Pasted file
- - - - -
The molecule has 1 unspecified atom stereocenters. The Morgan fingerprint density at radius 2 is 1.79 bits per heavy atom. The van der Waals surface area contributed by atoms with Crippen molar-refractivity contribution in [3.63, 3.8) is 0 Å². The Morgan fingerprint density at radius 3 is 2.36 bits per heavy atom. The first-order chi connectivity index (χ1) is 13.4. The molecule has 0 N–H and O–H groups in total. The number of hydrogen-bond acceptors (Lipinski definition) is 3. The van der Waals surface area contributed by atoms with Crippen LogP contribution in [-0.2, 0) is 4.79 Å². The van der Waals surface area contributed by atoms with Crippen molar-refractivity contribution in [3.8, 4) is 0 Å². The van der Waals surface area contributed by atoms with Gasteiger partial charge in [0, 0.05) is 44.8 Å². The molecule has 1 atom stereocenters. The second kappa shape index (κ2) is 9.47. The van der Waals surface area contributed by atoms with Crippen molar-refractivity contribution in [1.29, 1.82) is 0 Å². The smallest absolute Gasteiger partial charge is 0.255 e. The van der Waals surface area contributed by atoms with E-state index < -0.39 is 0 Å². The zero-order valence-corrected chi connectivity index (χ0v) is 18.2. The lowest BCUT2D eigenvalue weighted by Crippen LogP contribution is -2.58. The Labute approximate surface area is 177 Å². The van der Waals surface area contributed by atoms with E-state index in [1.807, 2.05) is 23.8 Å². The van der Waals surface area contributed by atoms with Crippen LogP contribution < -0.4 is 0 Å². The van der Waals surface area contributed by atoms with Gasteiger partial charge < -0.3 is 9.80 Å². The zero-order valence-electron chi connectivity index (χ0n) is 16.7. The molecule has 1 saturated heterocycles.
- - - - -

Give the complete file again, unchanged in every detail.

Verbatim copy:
The molecule has 1 unspecified atom stereocenters. The Morgan fingerprint density at radius 2 is 1.79 bits per heavy atom. The van der Waals surface area contributed by atoms with Crippen molar-refractivity contribution in [3.63, 3.8) is 0 Å². The Morgan fingerprint density at radius 3 is 2.36 bits per heavy atom. The first-order chi connectivity index (χ1) is 13.4. The molecule has 0 N–H and O–H groups in total. The number of hydrogen-bond acceptors (Lipinski definition) is 3. The van der Waals surface area contributed by atoms with Crippen LogP contribution in [-0.2, 0) is 4.79 Å². The van der Waals surface area contributed by atoms with Crippen molar-refractivity contribution in [3.8, 4) is 0 Å². The van der Waals surface area contributed by atoms with Gasteiger partial charge in [0, 0.05) is 44.8 Å². The molecule has 1 atom stereocenters. The second kappa shape index (κ2) is 9.47. The van der Waals surface area contributed by atoms with Crippen molar-refractivity contribution in [1.29, 1.82) is 0 Å². The smallest absolute Gasteiger partial charge is 0.255 e. The van der Waals surface area contributed by atoms with E-state index < -0.39 is 0 Å². The zero-order valence-corrected chi connectivity index (χ0v) is 18.2. The lowest BCUT2D eigenvalue weighted by Crippen LogP contribution is -2.58. The Labute approximate surface area is 177 Å². The van der Waals surface area contributed by atoms with E-state index in [1.807, 2.05) is 23.8 Å². The van der Waals surface area contributed by atoms with Crippen LogP contribution < -0.4 is 0 Å². The van der Waals surface area contributed by atoms with Gasteiger partial charge < -0.3 is 9.80 Å². The zero-order valence-electron chi connectivity index (χ0n) is 16.7. The molecule has 1 saturated heterocycles.